This winter, I found a new favorite cheerful make-ahead weekday breakfast. This golden bowl features whole-grain steel cut oats with no refined sugars, instead sweetened and enriched with lots of carrot (2/3 cup freshly grated root per serving), fresh ginger, warm spices, raisins, juicy pineapple tidbits, and flakes of toasted coconut.
Top as you please with even more nuts and fruits, and a swirl of your favorite creamy dairy or nut milk. Then revel in the moment of cozy glory you achieved. Then tomorrow morning, reheat and repeat.
Continue reading “[Instant Pot] Carrot Cake Steel-Cut Oats”
Double Decker Dinner is a personal favorite Instant Pot recipe theme, all about finding the right combination of foods that pair together as a balanced meal and that can be stacked and cooked at the same time in the same pressure cooker. It’s one-pot wonderful!
I love paneer – it’s a fresh non-melting cheese common in Indian cuisine, uniquely made without salt or rennet. To make it, milk is simply cooked with an acidic ingredient like lemon juice; when the curds precipitate from the whey, they are gathered and pressed into a firm block.
This recipe is my favorite way to eat paneer: the rich, chewy, cheesy cubes are seasoned, crisped, and tucked into this classic curry of creamed greens. I like to serve it with a bed of steamed cauliflower rice – this extra helping of veggies pairs well with the rich curry sauce, and leaves room for a side of bread if desired (I am still working on perfecting my homemade sourdough naan… If you’re interested in that recipe, speak up in the comments to move it up a notch on my priority list!)
Continue reading “[Instant Pot] Double-Decker Saag Paneer + Cauliflower Rice”
Garlic lovers only! Fifty whole cloves – half roasted until deeply caramelized, half left sharply raw before pressure-cooking – make this soup very powerful.
Because this recipe is made with hardy produce that stays available through the cold season, it is an excellent candidate to accompany your winter grilled cheese sandwiches after your freezer supply of Roasted Tomato Soup runs out. Instant Pot makes it easy to pressure-cook garlic, onion, herbs, broth, and soaked dry white beans into a creamy, fiery, satisfying soup.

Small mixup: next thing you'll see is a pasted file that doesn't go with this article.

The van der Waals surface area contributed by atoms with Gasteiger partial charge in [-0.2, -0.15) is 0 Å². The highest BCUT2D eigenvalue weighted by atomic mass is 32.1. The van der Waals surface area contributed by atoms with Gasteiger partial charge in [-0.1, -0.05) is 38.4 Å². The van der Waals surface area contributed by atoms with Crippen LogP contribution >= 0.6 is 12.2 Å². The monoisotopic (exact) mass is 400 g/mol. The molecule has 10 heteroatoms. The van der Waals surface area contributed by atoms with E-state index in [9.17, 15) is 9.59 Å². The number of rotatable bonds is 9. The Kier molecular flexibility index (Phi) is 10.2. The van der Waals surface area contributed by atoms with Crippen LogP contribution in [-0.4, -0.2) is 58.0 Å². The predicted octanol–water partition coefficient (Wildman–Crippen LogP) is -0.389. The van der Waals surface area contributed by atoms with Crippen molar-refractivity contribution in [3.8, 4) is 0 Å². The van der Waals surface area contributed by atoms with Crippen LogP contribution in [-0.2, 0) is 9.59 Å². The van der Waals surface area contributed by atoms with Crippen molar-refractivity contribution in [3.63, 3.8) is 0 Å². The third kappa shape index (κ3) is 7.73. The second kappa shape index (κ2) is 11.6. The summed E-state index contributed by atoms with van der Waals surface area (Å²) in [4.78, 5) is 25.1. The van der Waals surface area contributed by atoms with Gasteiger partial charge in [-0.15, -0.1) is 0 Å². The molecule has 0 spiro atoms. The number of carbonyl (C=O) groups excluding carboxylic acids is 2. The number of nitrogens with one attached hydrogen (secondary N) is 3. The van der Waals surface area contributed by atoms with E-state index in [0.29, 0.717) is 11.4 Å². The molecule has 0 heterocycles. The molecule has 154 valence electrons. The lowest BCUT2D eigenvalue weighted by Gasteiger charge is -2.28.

Continue reading “[Instant Pot] 50 Clove Garlic & White Bean Soup”
Silky-smooth custard, salty-sweet caramel, pumpkin-spiced joy. This seasonal treat is a perfect fit for Instant Pot’s dessert wheelhouse – like we learned when we made Maple Espresso Creme Brulee and Greek Yogurt Cheesecake, high-pressure steam can be a very effective way to quickly and evenly cook any custard.
If you’ve never made caramel before, it’s an interesting reaction to observe. Upon heating pure sucrose, the sugar molecules begin to break down and their pieces get shuffled around to form a virtually infinite array of new and different compounds, each with unique flavors and aromas. This is why as caramel darkens, it gradually becomes less sweet and more complex.
Continue reading “[Instant Pot] Pumpkin Salted Caramel Flan”
Beta vulgaris: the common beet. Uncommon points of interest in this plant’s biochemistry include: Continue reading “[Instant Pot] Insta-Beets!”
Ever think about using your Instant Pot to transform fresh tomatoes into soup? Think about it! I gave it a shot for the first time this Summer, and the results blew me away: rich, velvety, and intensely flavorful.
Ever wonder why so many recipes tell you to remove the seeds and skins from tomatoes? I avoid that step whenever I can, and not just because it’s annoying…
Continue reading “[Instant Pot] Roasted Tomato Soup”
Here comes the fanciest dessert ever to step out of my Instant Pot. Pressure cookers have a special talent for foods that need to cook in a hot, wet place – including the finicky oven/hot-water-bath setup required by cheesecakes and, yes, creme brulee!
Continue reading “[Instant Pot] Maple Espresso Creme Brulee”